Acidophilus Herb - Dosage and Useful Properties
Common Trade Names
Bacid, DDS-Acidophilus, Florajen Acidophilus Extra Strength, KyoDophilus, Lactinex (mixed culture of Lactobacillus acidophilus and Lactobacillus bulgaricus), MoreDophilus, Probiata, Pro-Bionate, Superdophilus
Available in various dosages, in cultures ranging from 500 million to 4 billion viable organisms of L. acidophilus, in capsules, granules, powders, softgels, suppositories, and tablets as well as in milk and yogurt.
L. acidophilus is usually commercially prepared as concentrated, dried, viable cultures. The cultures can be found in varying quantities in many dairy products, especially milk and yogurt.
L. acidophilus and other Lactobacillus species (Lobular, Locate, Lifer, L. jensen ii, and Laminates) are anaerobic, gram positive, menstruating bacilli that typically inhabit the vagina and GI tract of mammals. There is some evidence that L. acidophilus may produce a compound that improves its ability to survive in environments that contain competing bacteria. Although usually nonpathogenic, lactobacilli have been implicated as possible causes of some infections.
L. acidophilus may aid digestion and absorption of food nutrients and produce B complex vitamins and vitamin K. The bacterium normally resides in the GI tract with about 400 other species of bacteria and yeasts. It helps to maintain a balance of bacterial diversity and prevent the overgrowth of any single species. As part of the normal GI flora, L. acidophilus inhibits the growth of other organisms by competing for nutrients, altering the pH of the environment, or producing bactericides, such as hydrogen peroxide, lactic acid, and acetic acid.
Some exogenous antibacterial compounds produced by L. acidophilus affect interferon production. Others may exert antibacterial activity against Helicobacter pylori and other intestinal bacteria.
Human studies have shown that the ingestion of L. acidophilus reduces the concentration of certain fecal enzymes that promote the formation of carcinogens in the colon. It is not known whether or not this reduction influences the prevalence of colon cancer.
Acidophilus cultures are commonly used to prevent or treat uncomplicated diarrhea caused by antimicrobials that disrupt normal intestinal flora. These cultures are also claimed to be useful in patients with disarticulates, H. pylori-induced gastric ulcers, infectious diarrhea, irritable bowel syndrome, or ulcerative colitis, but evidence to support these claims is lacking.
Acidophilus may be useful in the prevention and treatment of bacterial vaginosis and vaginal yeast infections caused by Candida albicans. Clinical trials have been inconclusive.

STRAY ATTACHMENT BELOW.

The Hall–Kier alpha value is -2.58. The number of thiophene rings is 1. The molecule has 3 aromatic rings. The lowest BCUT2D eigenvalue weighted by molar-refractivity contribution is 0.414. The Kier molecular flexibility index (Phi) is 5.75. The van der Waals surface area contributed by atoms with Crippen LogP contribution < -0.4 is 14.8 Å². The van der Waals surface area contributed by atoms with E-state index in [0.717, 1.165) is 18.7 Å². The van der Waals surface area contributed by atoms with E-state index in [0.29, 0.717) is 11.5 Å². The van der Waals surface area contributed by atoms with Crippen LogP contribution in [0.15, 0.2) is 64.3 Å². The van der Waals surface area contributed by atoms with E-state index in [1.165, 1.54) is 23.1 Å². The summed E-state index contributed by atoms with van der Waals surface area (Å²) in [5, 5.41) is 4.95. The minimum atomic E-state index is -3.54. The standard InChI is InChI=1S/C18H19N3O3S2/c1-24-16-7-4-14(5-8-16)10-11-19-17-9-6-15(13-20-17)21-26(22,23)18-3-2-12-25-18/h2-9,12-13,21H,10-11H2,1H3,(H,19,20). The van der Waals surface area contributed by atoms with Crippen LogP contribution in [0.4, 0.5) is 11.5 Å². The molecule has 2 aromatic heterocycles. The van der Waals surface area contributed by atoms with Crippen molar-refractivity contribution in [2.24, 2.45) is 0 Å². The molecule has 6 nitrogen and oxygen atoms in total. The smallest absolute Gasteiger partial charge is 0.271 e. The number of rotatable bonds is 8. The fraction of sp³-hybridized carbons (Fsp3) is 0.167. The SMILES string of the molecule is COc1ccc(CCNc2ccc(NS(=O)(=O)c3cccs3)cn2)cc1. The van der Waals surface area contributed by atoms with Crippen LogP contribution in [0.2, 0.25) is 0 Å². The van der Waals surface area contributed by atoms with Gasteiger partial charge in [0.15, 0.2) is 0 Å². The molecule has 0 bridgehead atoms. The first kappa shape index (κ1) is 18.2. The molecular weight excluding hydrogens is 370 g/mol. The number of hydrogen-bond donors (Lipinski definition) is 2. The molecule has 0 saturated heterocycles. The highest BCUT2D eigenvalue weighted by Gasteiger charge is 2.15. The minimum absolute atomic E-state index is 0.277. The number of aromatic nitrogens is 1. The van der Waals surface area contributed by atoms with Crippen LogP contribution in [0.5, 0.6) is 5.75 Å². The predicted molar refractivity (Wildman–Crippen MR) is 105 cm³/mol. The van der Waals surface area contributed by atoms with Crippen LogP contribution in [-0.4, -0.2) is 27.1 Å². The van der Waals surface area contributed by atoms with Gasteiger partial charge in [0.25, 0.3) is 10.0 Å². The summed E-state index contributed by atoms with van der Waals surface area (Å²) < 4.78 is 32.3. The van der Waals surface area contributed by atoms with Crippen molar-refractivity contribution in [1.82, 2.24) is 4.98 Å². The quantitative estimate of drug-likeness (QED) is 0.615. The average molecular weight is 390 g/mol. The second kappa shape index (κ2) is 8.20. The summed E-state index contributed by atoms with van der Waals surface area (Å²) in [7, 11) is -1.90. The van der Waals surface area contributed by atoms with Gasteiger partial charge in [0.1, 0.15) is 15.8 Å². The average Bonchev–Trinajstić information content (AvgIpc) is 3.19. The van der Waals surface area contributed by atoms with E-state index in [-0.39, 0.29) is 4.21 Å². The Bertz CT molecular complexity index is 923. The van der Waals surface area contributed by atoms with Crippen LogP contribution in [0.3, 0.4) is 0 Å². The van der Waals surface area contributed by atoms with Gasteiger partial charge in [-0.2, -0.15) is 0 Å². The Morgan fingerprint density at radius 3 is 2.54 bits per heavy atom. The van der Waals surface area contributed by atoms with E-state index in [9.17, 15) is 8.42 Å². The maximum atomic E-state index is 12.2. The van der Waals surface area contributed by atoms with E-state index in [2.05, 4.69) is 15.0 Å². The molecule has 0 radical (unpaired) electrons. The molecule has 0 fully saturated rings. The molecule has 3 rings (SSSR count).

Limited evidence suggests that acidophilus may offer relief patients with fever blisters, hives, canker sores, and acne, but these skin conditions are largely self-limiting and study results are inconclusive.
Attempts to document a cholesterol-lowering effect for acidophilus products in humans have proved unsuccessful.
Dosage is based on the number of live organisms in a commercial acidophilus culture.
For most reported uses, 1 to 10 billion viable organisms/day in divided doses t.i.d. or q.i.d. is cited as a reasonable regimen.
Warfarin : May enhance intestinal production and absorption of vitamin K, decreasing warfarin's efficacy. Monitor appropriately.
Contraindications and precautions
Lactose-sensitive patients may find it difficult to tolerate dairy products that contain acidophilus cultures.
To be effective, acidophilus products must provide viable L. acidophilus organisms that can survive the hostile environment of the GI tract. Proper manufacturing techniques, packaging, and storage are needed to ensure viability. Some manufacturers require refrigeration of their products, depending on which subspecies is used for the parent cultures.
Inform the patient that some dairy sources of acidophilus, particularly yogurt and milk, may not contain viable cultures because of dramatic temperature fluctuations during transport.
Advise the patient that the FDA does not consider acidophilus products safe and effective for use as antidiarrheals.
Tell the patient to expect some flatus, at least initially. This reaction subsides with continued use.
Points of interest
Many acidophilus products contain questionable levels of L. acidophilus as well as other bacterial species of uncertain benefit.
Significant variations in potency and stability have been observed.
Products made by the same company but having different lot numbers have produced conflicting results in clinical trials.
Data supporting the use of L. acidophilus-containing products for their antidiarrheal benefits and for maintaining normal levels of intestinal and vaginal bacteria and yeasts stem mainly from in vitro studies and theoretical evidence. Clinical trials in humans have not yielded many positive 'results. To further complicate the issue, variability of the quality of acidophilus cultures ingested might have influenced these results. Standardization of these products must be accomplished before conducting studies that evaluate their efficacy for therapeutic use.
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